A high CTR of an ad does not always mean a higher conversion rate and ROI. Measuring this will be a more manual process in Yandex.Direct – here are the instructions:
- Set up different tracking links for each ad in a group. For example, This allows advertisers to manually compare conversion rates in the tracking system on their end. Note that the system will still give more impressions to the higher CTR ad.
- Set up two identical campaigns, where campaign A will have texts A; campaign B will have texts B. By using time targeting settings, advertisers can then set campaign A to work in even and campaign B in odd hours of the day.
These are great ways you can improve your usage of ad groups on Yandex.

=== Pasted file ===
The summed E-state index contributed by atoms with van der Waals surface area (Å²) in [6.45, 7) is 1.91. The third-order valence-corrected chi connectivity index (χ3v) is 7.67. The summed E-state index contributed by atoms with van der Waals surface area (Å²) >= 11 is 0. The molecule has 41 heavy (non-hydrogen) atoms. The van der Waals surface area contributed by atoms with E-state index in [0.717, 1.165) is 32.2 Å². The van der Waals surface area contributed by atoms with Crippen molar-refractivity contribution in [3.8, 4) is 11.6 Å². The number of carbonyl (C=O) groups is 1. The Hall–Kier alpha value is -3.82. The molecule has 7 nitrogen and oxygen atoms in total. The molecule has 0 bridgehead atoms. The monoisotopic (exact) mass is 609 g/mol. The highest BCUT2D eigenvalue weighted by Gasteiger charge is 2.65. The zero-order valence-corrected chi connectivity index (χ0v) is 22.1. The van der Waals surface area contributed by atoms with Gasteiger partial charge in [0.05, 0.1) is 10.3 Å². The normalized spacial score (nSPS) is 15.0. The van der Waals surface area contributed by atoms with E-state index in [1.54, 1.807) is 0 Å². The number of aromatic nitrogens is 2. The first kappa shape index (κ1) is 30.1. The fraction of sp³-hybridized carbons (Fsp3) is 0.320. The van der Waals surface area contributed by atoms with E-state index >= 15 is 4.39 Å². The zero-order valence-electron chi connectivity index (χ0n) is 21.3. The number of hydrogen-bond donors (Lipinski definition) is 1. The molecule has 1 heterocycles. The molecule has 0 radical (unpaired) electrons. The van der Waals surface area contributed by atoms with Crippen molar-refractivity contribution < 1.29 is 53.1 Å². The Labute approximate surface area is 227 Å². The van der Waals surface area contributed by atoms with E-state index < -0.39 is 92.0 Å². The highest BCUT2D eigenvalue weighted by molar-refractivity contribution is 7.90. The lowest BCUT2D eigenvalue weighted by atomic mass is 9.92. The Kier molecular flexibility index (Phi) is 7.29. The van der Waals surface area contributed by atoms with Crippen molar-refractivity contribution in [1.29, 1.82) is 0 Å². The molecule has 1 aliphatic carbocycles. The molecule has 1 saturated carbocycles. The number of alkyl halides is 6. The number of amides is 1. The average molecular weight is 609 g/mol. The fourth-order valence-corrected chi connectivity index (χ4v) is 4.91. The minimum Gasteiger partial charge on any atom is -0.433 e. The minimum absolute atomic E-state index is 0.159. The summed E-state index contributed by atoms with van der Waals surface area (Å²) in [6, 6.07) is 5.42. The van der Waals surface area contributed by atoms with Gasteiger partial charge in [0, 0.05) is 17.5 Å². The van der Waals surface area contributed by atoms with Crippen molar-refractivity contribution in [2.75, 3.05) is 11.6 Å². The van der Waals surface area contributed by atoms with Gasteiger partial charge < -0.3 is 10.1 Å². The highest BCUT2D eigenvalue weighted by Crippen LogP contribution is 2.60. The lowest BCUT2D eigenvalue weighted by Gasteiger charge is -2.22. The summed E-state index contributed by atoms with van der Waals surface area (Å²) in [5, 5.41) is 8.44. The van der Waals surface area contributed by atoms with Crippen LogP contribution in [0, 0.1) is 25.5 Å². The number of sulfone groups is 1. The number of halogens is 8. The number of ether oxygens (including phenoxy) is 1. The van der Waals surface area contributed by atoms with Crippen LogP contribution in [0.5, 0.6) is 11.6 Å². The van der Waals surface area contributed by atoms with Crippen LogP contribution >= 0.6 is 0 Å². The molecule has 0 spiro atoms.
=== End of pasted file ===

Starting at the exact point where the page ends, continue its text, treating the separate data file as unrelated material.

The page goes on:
Search Query Reports
Search term reports show which search queries are triggering advertisers’ keywords and ads. These reports are critical for optimizing performance of paid search campaigns. Advertisers can find longer tail terms which are not used in their Yandex.Direct account yet and then add them as keywords. Irrelevant queries can be also identified and added in as negatives. These adjustments help make advertising more focused on the target audience and increases ROI.
While the search term reports are available by default in some paid search systems, others require additional actions to pull such a report. This is explained by different technology and logic that different search engines use.